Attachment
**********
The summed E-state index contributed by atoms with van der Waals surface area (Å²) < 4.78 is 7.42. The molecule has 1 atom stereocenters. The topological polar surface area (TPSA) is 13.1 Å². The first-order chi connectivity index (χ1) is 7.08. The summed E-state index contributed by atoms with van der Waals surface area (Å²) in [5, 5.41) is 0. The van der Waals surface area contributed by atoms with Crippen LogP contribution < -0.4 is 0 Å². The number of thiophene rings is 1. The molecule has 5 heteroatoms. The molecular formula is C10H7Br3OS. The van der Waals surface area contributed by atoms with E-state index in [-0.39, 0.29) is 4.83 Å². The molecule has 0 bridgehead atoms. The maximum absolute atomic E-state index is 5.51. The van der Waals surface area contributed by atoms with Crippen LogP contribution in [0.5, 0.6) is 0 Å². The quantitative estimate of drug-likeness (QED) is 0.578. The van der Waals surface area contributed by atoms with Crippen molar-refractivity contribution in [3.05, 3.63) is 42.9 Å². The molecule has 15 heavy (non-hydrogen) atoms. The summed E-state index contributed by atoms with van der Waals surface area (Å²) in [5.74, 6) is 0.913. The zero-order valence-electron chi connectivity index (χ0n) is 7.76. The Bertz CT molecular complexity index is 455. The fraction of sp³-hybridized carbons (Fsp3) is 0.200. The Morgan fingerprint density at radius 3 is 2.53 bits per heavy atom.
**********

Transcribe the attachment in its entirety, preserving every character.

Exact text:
The summed E-state index contributed by atoms with van der Waals surface area (Å²) < 4.78 is 7.42. The molecule has 1 atom stereocenters. The topological polar surface area (TPSA) is 13.1 Å². The first-order chi connectivity index (χ1) is 7.08. The summed E-state index contributed by atoms with van der Waals surface area (Å²) in [5, 5.41) is 0. The van der Waals surface area contributed by atoms with Crippen LogP contribution < -0.4 is 0 Å². The number of thiophene rings is 1. The molecule has 5 heteroatoms. The molecular formula is C10H7Br3OS. The van der Waals surface area contributed by atoms with E-state index in [-0.39, 0.29) is 4.83 Å². The molecule has 0 bridgehead atoms. The maximum absolute atomic E-state index is 5.51. The van der Waals surface area contributed by atoms with Crippen LogP contribution in [0.5, 0.6) is 0 Å². The quantitative estimate of drug-likeness (QED) is 0.578. The van der Waals surface area contributed by atoms with Crippen molar-refractivity contribution in [3.05, 3.63) is 42.9 Å². The molecule has 15 heavy (non-hydrogen) atoms. The summed E-state index contributed by atoms with van der Waals surface area (Å²) in [5.74, 6) is 0.913. The zero-order valence-electron chi connectivity index (χ0n) is 7.76. The Bertz CT molecular complexity index is 455. The fraction of sp³-hybridized carbons (Fsp3) is 0.200. The Morgan fingerprint density at radius 3 is 2.53 bits per heavy atom.